OLYMPIA, Wash. (AP) — A software problem has prompted the Department of Corrections to review up to 3,500 sentences after learning that at least a dozen Washington prison inmates were incarcerated too long or released too early.
The Seattle Times reported Monday that the calculation problem involves offenders who served time in prison before being released into community supervision but then violated the terms of their releases and were returned to prison. Two of the offenders with miscalculated sentences were released early from prison, while 10 others were held beyond their correct terms.
Corrections officials discovered the problem last year while examining certain types of community-supervision sentences and finding they weren't adding up correctly, possibly leading to early or late releases. Officials said they don't know long the miscalculations have been occurring.
Corrections Secretary Stephen Sinclair and other agency leaders said the errors do not appear as significant as those that led to a furor four years ago when Gov. Jay Inslee announced that state prisons had mistakenly released as many as 3,200 offenders over 10 years. That scandal included two homicides linked to inmates who were released early and prompted the resignation of then-Corrections Secretary Dan Pacholke.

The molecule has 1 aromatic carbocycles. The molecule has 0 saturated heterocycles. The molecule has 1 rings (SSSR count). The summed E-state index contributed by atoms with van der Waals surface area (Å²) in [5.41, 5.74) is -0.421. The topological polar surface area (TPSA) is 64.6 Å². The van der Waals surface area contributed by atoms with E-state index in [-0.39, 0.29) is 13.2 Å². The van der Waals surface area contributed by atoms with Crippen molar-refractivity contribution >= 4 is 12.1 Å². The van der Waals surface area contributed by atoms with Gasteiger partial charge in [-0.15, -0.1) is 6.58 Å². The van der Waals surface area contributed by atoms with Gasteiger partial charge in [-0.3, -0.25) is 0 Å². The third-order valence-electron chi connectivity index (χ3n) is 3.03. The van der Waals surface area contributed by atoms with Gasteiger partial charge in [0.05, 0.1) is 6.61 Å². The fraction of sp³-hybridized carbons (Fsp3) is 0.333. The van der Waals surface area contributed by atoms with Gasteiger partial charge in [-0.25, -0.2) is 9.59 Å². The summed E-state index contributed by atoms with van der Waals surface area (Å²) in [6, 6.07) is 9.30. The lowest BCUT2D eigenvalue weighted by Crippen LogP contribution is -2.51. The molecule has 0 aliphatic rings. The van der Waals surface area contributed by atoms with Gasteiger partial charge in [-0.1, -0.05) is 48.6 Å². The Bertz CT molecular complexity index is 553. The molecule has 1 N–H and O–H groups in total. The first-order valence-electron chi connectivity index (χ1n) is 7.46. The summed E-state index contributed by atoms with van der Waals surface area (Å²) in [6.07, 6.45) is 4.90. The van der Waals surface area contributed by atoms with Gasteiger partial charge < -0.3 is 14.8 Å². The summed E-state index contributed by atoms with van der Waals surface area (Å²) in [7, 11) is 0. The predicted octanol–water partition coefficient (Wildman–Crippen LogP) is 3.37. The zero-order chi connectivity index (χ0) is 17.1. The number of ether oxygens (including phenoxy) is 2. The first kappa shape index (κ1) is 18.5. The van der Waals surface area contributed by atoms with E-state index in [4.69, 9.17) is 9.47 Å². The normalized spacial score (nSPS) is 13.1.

The most recent problems involve people in the Drug Offender Sentencing Alternative program who served their prison terms and were released into community supervision but violated the terms of their conditional release. The corrections department said others started in a residential treatment program but violated those terms, sending them to prison.
Jeremy Barclay, a spokesman for the agency, said that of the 10 offenders held in prison for too long, seven are now out of confinement, and three are currently confined for unrelated reasons.
Neither of the two men who got out of prison early as a result of the latest errors were charged with crimes during the period in which they were mistakenly released, and were returned to custody to finish their prison time. They are now out on community supervision, he said.
In an email, Inslee spokeswoman Tara Lee said the governor has been briefed on the issue and had asked corrections officials to check sentencing for offenders currently in the system and as well as offenders who have recently been released.
Of the cases currently being rechecked, 2,053 offenders are currently in prison. The remaining 1,459 are on community supervision.